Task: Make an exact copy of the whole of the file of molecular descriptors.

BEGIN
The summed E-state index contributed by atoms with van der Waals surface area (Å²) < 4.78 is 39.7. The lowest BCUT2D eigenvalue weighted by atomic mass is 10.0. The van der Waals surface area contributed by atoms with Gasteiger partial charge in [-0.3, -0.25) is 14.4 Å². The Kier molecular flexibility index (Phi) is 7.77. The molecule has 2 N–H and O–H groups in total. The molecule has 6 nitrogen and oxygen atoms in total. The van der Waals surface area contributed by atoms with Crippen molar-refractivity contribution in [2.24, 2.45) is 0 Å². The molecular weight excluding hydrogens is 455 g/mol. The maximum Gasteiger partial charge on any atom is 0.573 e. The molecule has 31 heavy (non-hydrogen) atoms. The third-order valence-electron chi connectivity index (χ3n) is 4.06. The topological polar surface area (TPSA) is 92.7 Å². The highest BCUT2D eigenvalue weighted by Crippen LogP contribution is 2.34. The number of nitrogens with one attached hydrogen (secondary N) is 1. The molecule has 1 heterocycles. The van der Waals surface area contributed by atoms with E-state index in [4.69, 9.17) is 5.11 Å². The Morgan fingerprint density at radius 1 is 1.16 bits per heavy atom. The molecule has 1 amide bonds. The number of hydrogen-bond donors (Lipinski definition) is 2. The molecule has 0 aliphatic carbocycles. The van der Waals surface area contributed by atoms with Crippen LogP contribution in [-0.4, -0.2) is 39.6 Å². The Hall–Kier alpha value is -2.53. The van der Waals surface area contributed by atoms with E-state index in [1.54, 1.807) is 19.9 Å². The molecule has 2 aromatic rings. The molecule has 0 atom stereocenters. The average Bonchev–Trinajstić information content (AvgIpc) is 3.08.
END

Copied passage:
The summed E-state index contributed by atoms with van der Waals surface area (Å²) < 4.78 is 39.7. The lowest BCUT2D eigenvalue weighted by atomic mass is 10.0. The van der Waals surface area contributed by atoms with Gasteiger partial charge in [-0.3, -0.25) is 14.4 Å². The Kier molecular flexibility index (Phi) is 7.77. The molecule has 2 N–H and O–H groups in total. The molecule has 6 nitrogen and oxygen atoms in total. The van der Waals surface area contributed by atoms with Crippen molar-refractivity contribution in [2.24, 2.45) is 0 Å². The molecular weight excluding hydrogens is 455 g/mol. The maximum Gasteiger partial charge on any atom is 0.573 e. The molecule has 31 heavy (non-hydrogen) atoms. The third-order valence-electron chi connectivity index (χ3n) is 4.06. The topological polar surface area (TPSA) is 92.7 Å². The highest BCUT2D eigenvalue weighted by Crippen LogP contribution is 2.34. The number of nitrogens with one attached hydrogen (secondary N) is 1. The molecule has 1 heterocycles. The van der Waals surface area contributed by atoms with E-state index in [4.69, 9.17) is 5.11 Å². The Morgan fingerprint density at radius 1 is 1.16 bits per heavy atom. The molecule has 1 amide bonds. The number of hydrogen-bond donors (Lipinski definition) is 2. The molecule has 0 aliphatic carbocycles. The van der Waals surface area contributed by atoms with Crippen LogP contribution in [-0.4, -0.2) is 39.6 Å². The Hall–Kier alpha value is -2.53. The van der Waals surface area contributed by atoms with E-state index in [1.54, 1.807) is 19.9 Å². The molecule has 2 aromatic rings. The molecule has 0 atom stereocenters. The average Bonchev–Trinajstić information content (AvgIpc) is 3.08.